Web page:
Sole Trader V’s Limited Company – Which is best?

Sole Trader V’s Limited Company – Which is best?

So, you have taken the plunge and decided to start working for yourself. But should you register as a sole trader, or set yourself up as a limited company?

The answer to this could be different for different people. It depends on many factors.

What is the difference between a sole trader and limited company?

A sole trader is a self-employed person who is the owner of their business. There’s no legal separation between the owner, and the business entity.

Sole traders will usually have a business name even though they are one in the same. eg) David Morris T/A Morris Electrical Contractors.

As the business is you, you can begin to trade straight away. You have until 05th October in the second tax year to register with HMRC for self assessment and you don’t need a business bank account although a separate one is advisable.

You own and are personally responsible for any assets, losses and debts of your business. Your personal assets can also become at risk.

A limited company is a separate legal entity from it’s owner, and you can set up as a limited company whether you’re a one-person business or you have employees. As a limited company director, you’re responsible for the legal and financial decisions your business makes, but your business’s assets and liabilities are totally separate from your own individual finances, you only stand to lose what you put into the company.

The company will need to be set up at Companies House and a company bank account opened before you begin to trade.

How are they taxed?

As a sole trader you are personally taxed on every penny of the business profits at the following rates:

  • £12,570 @ 0%
  • £37,700 @ 20%
  • £99,730 @ 40%

Limited companies pay corporation tax on profits at 19%. As a director you only pay personal tax on the amounts you withdraw from the company via salary and dividends at the following rates:

  • £12,570 @ 0%
  • £2,000 @ 0%
  • £35,700@7.5%
  • £99,730 @32.5%

A limited company acts as a savings account, allowing you to only be taxed on what you require personally and has the option to keep within tax banks with some tax planning.

At what point should I go from sole trader to Ltd?

As you approach the higher rate of tax with all income you will really see the limited company tax saving benefits. Corporation tax doesn’t have bands like personal tax and therefore there isn’t a significant jump to consider.

When are the deadlines?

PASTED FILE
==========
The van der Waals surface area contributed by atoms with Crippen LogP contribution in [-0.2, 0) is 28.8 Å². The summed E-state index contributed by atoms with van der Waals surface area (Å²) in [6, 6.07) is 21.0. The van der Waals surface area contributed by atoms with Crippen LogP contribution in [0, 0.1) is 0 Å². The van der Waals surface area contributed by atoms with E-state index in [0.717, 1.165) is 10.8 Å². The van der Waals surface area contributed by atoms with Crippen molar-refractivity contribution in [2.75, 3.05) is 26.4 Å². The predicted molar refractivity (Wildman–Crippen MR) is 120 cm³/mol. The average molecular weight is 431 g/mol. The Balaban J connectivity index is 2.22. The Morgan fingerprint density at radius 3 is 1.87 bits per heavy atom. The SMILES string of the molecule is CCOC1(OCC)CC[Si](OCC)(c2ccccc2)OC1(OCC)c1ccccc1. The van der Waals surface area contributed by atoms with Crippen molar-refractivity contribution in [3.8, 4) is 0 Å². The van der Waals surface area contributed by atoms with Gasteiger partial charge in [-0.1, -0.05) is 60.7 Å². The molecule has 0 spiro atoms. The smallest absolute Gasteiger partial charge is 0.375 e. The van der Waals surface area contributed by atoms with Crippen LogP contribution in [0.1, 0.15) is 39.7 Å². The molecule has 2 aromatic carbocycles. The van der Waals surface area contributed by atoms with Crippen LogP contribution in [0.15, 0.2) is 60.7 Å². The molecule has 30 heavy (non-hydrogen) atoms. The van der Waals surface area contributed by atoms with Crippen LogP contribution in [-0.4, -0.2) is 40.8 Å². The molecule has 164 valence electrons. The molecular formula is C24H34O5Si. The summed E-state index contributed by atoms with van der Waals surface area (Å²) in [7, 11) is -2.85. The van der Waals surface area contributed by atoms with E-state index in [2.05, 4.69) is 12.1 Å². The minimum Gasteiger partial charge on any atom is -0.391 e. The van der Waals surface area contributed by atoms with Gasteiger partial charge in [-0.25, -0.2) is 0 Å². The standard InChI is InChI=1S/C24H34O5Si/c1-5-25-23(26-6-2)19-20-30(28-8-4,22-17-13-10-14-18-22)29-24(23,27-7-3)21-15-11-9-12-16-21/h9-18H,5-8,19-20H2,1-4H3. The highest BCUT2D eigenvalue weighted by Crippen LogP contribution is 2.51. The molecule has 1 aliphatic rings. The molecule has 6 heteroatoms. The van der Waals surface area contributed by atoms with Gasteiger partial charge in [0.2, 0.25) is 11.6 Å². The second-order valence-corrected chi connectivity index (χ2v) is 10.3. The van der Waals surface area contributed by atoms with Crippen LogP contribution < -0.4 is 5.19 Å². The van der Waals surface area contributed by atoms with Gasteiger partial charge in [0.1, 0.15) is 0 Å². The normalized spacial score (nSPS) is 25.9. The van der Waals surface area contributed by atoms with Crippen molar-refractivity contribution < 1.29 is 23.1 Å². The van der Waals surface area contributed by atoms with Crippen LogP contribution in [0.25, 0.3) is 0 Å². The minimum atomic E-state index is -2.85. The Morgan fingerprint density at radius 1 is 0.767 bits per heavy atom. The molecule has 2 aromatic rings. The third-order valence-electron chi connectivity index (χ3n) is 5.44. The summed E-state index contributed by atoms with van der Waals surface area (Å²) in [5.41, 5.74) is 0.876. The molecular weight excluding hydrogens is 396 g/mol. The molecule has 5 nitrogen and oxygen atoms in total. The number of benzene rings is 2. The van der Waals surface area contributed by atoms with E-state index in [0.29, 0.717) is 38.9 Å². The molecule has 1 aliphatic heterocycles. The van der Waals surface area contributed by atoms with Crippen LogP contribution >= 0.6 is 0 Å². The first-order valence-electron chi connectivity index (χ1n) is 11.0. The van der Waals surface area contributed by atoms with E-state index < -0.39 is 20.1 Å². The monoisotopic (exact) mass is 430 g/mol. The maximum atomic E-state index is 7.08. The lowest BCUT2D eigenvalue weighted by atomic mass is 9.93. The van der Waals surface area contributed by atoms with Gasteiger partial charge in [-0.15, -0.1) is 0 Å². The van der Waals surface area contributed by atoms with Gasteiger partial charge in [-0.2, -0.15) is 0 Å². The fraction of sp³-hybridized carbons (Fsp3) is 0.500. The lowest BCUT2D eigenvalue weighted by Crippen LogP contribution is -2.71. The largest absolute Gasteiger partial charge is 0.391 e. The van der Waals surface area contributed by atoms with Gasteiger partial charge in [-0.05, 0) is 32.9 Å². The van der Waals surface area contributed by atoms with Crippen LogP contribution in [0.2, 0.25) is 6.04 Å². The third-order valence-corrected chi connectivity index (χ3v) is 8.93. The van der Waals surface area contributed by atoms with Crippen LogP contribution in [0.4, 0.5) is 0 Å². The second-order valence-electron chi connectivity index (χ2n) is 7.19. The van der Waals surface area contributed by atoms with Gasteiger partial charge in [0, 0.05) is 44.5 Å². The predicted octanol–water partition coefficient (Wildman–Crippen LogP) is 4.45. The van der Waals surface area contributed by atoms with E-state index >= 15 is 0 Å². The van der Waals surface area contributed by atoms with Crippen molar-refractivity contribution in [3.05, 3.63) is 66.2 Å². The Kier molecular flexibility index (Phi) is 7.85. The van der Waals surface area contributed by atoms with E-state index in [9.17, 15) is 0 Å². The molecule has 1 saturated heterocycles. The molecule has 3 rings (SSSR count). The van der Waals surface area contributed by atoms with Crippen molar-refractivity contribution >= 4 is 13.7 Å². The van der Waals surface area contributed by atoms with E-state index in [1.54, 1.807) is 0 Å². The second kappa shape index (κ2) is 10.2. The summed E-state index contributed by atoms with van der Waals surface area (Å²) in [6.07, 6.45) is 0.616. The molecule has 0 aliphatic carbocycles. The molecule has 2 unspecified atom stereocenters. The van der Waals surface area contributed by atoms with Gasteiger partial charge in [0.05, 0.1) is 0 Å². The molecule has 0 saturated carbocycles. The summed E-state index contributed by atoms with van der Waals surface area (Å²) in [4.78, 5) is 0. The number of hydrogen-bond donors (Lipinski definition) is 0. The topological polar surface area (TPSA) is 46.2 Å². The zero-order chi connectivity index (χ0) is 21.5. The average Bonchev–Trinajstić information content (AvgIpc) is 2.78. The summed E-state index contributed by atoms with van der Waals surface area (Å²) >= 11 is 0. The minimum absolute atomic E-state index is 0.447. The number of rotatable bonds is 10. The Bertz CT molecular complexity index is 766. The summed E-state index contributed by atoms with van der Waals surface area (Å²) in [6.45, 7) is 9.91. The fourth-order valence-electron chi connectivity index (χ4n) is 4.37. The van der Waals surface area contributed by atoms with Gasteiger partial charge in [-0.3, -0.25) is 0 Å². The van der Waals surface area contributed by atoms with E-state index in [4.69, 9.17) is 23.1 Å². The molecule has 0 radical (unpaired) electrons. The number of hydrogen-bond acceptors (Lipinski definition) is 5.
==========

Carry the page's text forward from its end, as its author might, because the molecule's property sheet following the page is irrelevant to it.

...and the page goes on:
As a sole trader, you will need to complete your self-assessment tax return once a year by 31st January.

With a Limited Company, as a director you will have your self-assessment tax return. You will also have to file accounts and a company tax return to HMRC, due 12 months after the year end. Accounts need to be filed to Companies House, within 9 months of the year end as well as a confirmation statement on the companies anniversary of incorporation.

If you take a salary from your Limited Company, then you will also need to register as an employer and run a monthly payroll.

Personal tax liabilities are due by 31st January after the tax year has ended and 31st July for those in the payment on account system.

Corporation tax liabilities are due 9 months and 1 day after the year end.

This may mean that if a deadline stresses you out, you may want to keep it simple and choose to be self-employed.

Understand you finances?

Although records should be regularly updated for sole traders and Limited companies to monitor turnover for vat and for generally management of a business, recording keeping  for a limited company will need to be better and you have to understand your finances to a certain degree for the withdrawal of dividends, to ensure they are legal.

Other pros and cons

Sole trader pros

  • Low set up costs and lower annual fees
  • Privacy, the business details are not public

Sole trader cons

  • Raising finance can be more difficult
  • Some contractors may only deal with Limited companies

Limited company pros

  • Sound bigger than they are
  • More tax deductible costs available such as pension contributions for directors

Limited company cons

  • Expensive set up and annual fees
  • Company details are public

Don’t forget, whether you decide to do business as a sole trader or a limited company, you’ll need to register with HMRC.